The Mexican government is in the process of opening its gasoline and diesel markets to outside competition and replacing government-set prices with market-based prices. Last year, Mexico began allowing entities other than the state-owned company Petróleos Mexicanos (Pemex) to import gasoline and diesel and open retail stations. These changes followed previous energy sector reforms that ended Pemex’s upstream monopoly and opened the oil and natural gas sectors to foreign direct investment.
Although Mexico is a large crude oil producer, it relies heavily on imports of gasoline from the United States to meet domestic demand. Therefore, the outcome of gasoline market reforms in Mexico may have significant implications for the sale of U.S.-produced gasoline.
The switch to market-based pricing is being implemented in phases starting with a series of national price adjustments. The transition began at the start of this year. As a result, January retail prices have averaged 14 percent and 20 percent higher than in December for regular gasoline and premium gasoline, respectively.
Several other national adjustments will be made in the coming weeks. Full market-based pricing will be rolled out regionally beginning with the northern states of Baja California and Sonora on March 30.
For the past several years, Pemex total gasoline sales, which can be used as an estimate for consumption, averaged around 800,000 barrels per day (b/d). However, gasoline sales increased 2.5 percent and averaged nearly 820,000 b/d in 2016 (through November). Mexican consumption of gasoline has been significantly greater than refinery production, with the difference increasing over the past three years (Figure 1).
Mexico’s refineries have historically been running at low utilization rates because they are challenged to produce clean gasoline and distillate fuels from the available marginal barrel of heavy sour crude oil. More recently, outages have hampered Mexico’s six refineries, which had a total output (including non-gasoline products) of 1.1 million b/d through November 2016, down from 1.3 million b/d over the same months in 2015. Mexican refinery output of gasoline fell steeply to 381,000 b/d in 2015 and then fell again to 333,000 b/d in 2016 (through November). Refinery utilization rates in Mexico declined in 2016 from 78 percent in January to 60 percent in November, creating a widening gap between domestic supply and demand.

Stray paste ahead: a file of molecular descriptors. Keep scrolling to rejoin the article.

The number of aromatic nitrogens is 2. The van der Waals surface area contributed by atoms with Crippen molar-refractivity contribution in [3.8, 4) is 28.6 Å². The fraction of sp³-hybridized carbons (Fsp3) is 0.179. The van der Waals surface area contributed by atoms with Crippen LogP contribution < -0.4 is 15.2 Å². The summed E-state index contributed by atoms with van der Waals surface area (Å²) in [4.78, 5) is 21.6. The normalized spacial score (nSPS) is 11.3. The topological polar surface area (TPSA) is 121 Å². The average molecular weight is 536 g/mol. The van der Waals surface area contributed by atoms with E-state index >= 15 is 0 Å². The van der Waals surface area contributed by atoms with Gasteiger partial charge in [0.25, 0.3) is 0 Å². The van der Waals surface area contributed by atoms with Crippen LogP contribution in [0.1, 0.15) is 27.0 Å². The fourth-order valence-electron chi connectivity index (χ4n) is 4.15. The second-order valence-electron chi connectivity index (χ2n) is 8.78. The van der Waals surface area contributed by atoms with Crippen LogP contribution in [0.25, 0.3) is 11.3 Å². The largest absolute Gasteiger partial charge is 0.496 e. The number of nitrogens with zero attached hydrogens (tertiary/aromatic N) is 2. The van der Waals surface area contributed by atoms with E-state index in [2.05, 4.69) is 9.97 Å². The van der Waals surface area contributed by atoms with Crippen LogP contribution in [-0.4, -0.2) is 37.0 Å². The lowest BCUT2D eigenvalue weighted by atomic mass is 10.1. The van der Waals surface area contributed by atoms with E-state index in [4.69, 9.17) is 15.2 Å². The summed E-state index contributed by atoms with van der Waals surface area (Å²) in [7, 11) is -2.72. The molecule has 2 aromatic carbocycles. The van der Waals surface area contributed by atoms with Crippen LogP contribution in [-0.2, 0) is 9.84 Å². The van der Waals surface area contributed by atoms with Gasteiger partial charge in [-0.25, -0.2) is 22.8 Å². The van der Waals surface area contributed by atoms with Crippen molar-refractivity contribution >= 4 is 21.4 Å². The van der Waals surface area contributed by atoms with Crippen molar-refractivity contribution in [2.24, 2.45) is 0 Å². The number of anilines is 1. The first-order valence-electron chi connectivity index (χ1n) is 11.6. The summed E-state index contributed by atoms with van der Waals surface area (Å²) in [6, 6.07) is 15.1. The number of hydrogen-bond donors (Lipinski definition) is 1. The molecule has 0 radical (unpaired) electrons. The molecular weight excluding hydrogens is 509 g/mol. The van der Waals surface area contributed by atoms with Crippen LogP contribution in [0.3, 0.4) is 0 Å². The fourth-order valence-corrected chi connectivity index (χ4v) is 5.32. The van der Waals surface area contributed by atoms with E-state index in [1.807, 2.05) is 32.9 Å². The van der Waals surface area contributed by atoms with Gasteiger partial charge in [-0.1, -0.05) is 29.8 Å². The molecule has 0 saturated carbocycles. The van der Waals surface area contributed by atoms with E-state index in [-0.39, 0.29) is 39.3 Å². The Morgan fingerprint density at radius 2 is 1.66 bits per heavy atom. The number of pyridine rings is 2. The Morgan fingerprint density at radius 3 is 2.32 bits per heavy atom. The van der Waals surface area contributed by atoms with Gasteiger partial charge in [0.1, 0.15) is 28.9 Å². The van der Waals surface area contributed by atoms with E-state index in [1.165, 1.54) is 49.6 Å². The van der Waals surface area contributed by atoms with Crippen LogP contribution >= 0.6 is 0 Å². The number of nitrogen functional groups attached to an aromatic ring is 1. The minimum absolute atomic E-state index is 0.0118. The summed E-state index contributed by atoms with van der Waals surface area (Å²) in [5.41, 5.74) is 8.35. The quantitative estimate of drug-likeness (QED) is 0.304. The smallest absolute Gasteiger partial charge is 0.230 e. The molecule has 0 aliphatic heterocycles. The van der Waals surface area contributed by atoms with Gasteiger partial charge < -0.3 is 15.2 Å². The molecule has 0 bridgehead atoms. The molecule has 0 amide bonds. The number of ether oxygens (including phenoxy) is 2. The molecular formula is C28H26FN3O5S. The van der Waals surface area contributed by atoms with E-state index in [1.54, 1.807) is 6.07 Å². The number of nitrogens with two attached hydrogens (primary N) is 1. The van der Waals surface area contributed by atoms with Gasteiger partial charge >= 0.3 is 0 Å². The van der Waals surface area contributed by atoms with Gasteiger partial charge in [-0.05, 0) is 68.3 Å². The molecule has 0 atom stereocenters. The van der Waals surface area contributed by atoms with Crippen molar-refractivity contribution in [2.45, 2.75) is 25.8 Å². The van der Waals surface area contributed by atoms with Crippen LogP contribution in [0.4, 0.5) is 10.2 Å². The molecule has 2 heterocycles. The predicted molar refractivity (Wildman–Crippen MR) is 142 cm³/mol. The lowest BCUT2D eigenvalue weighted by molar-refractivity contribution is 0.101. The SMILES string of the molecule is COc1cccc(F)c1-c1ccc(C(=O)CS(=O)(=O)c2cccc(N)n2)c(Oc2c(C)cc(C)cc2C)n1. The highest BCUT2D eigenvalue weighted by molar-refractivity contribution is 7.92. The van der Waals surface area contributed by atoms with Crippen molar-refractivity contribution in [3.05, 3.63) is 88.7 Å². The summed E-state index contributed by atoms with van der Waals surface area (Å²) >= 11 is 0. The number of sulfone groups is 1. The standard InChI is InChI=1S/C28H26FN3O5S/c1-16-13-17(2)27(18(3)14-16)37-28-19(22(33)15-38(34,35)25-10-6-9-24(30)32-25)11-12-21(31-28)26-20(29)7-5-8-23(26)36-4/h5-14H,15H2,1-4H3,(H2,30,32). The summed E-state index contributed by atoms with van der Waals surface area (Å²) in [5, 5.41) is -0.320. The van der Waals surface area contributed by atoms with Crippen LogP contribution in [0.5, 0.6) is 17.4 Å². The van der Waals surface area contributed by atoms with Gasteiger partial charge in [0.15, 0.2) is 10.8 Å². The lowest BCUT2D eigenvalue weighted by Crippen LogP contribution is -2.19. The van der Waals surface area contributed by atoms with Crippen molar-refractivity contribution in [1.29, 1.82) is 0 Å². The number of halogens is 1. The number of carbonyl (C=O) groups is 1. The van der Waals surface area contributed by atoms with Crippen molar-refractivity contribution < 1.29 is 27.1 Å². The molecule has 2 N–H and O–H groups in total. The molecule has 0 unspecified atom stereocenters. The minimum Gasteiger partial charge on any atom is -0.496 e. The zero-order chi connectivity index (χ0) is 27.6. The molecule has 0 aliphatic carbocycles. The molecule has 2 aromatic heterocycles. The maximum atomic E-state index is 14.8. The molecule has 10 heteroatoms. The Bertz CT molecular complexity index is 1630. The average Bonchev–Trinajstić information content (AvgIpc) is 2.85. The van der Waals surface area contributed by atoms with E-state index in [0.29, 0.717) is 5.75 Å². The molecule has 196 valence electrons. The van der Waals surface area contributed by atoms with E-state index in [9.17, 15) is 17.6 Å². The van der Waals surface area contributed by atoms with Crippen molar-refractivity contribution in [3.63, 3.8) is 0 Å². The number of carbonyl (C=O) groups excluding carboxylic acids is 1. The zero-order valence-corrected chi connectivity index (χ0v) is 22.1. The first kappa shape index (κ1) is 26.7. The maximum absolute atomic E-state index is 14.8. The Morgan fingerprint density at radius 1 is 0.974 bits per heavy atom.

To meet demand, Mexican imports of gasoline have climbed rapidly over the past two years. According to Pemex, Mexico’s motor gasoline imports were 122,000 b/d higher during the first 11 months of 2016 than during the comparable 2014 period. Since 2008, EIA data indicates that Mexico has imported significant quantities of U.S. gasoline. Based on U.S. and Mexican data sets, U.S. gasoline exports accounted for 80 percent of all Mexican gasoline imports and provided an average of 47 percent of Mexico’s gasoline consumption during the first 10 months of 2016 (Figure 2).
The volume of gasoline trade between Mexico and the United States is significant to U.S. refineries. Over the past five years, U.S. exports to Mexico accounted for between 44 percent (2014) and 54 percent (first 10 months of 2016) of total U.S. gasoline exports. On a year-over-year basis, U.S. gasoline exports to Mexico increased by 71,000 b/d in 2015, with additional average growth of 75,000 b/d over the first 10 months of 2016, when U.S. exports to Mexico averaged nearly 390,000 b/d.
While the effects of the ambitious reforms now underway in Mexico’s energy sector will only be realized over an extended period of time, their possible impact on both gasoline demand in Mexico and the amount of gasoline produced in its refineries could have significant implications for the future trends in U.S. gasoline exports to that key market. Regardless, Mexico will remain a major destination for U.S. exports.